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mathmath333

  • one year ago

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  1. mathmath333
    • one year ago
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    \(\large \color{black}{\begin{align} & \{a,b\}\in \mathbb{Z} ,\ \ \ a,b >2,\ a>b\ \hspace{.33em}\\~\\ & \normalsize \text{which of the following will be always true ?} \hspace{.33em}\\~\\ & a.)\ \dfrac{a+b}{2}>\dfrac{a-b}{2} \hspace{.33em}\\~\\ & b.)\ \dfrac{a+b}{2}\geq \dfrac{a-b}{2} \hspace{.33em}\\~\\ & c.)\ a^2-b^2<a^3-b^3\hspace{.33em}\\~\\ & d.)\ \normalsize \text{Both a and c} \hspace{.33em}\\~\\ & e.)\ \normalsize \text{ a, b and c} \hspace{.33em}\\~\\ \end{align}}\)

  2. anonymous
    • one year ago
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    B is confusing, but I thinks it's true The answer is E since we are dealing with positive numbers and bigger than one

  3. mathmath333
    • one year ago
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    but in the book it is given as option d.)

  4. anonymous
    • one year ago
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    Not too good at calc but here it goes... What I did was, was I basically picked random numbers that are greater than 2. (I did multiple trials). Trail 1: a = 8 while b = 6 A. True B. True C. True Trial 2: a = 12 while b = 4 A. True B. True C. True So I would have to agree with @Ahmad-nedal that the answer is E. However, I am not in calc therefore I don't serve much of a purpose. Perhaps it is d because of the {a,b} E Z.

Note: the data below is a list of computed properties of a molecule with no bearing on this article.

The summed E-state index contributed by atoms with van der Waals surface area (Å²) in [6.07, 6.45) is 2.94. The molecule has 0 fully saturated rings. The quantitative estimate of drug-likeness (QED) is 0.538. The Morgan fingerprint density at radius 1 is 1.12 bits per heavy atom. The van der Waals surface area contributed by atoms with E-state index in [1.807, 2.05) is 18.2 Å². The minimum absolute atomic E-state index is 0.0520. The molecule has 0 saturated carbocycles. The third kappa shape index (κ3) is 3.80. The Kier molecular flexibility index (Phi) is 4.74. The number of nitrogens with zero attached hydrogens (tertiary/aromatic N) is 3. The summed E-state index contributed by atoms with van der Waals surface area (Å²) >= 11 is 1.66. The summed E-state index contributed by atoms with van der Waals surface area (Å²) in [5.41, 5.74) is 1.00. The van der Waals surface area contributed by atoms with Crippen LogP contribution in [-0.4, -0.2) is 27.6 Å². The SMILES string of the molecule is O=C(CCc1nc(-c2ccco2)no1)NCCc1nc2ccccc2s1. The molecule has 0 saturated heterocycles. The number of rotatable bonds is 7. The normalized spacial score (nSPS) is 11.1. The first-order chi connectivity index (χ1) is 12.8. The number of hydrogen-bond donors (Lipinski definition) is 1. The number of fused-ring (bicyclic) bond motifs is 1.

5. anonymous
    • one year ago
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    for a and b note that \(a+b\) is strictly greater than \(a-b\)

  6. anonymous
    • one year ago
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    I understand the reason, some books deal with ineaqalities from different aspects. Although the equality stated in part B will not be achieved, but the argument still holds for any a,b in z that satsifies the constraints given. So I insist on my opinion

  7. anonymous
    • one year ago
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    for c you can divide both sides of inequality by \(a-b\) which is a positive number and get\[a+b<a^2+ab+b^2\]which is true clearly

  8. mathmath333
    • one year ago
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    is the answer option e.) ?

  9. anonymous
    • one year ago
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    Yes

  10. anonymous
    • one year ago
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    it's d

  11. mathmath333
    • one year ago
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    ok thnx

  12. anonymous
    • one year ago
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    It is given that a and b are integers greater than 2 and that a is always greater than b. You can choose a number. Let as say a=4 and b=3 For a)= \[\frac{ 4+3 }{ 2 }>\frac{ 4-3 }{ 2 }=\frac{ 7 }{ 2 }>\frac{ 1 }{ 2 }\] Similarly at c) \[4^{2}-3^{2}<4^{3}-3^{3}=7<37\] Therefore both a and c are true.

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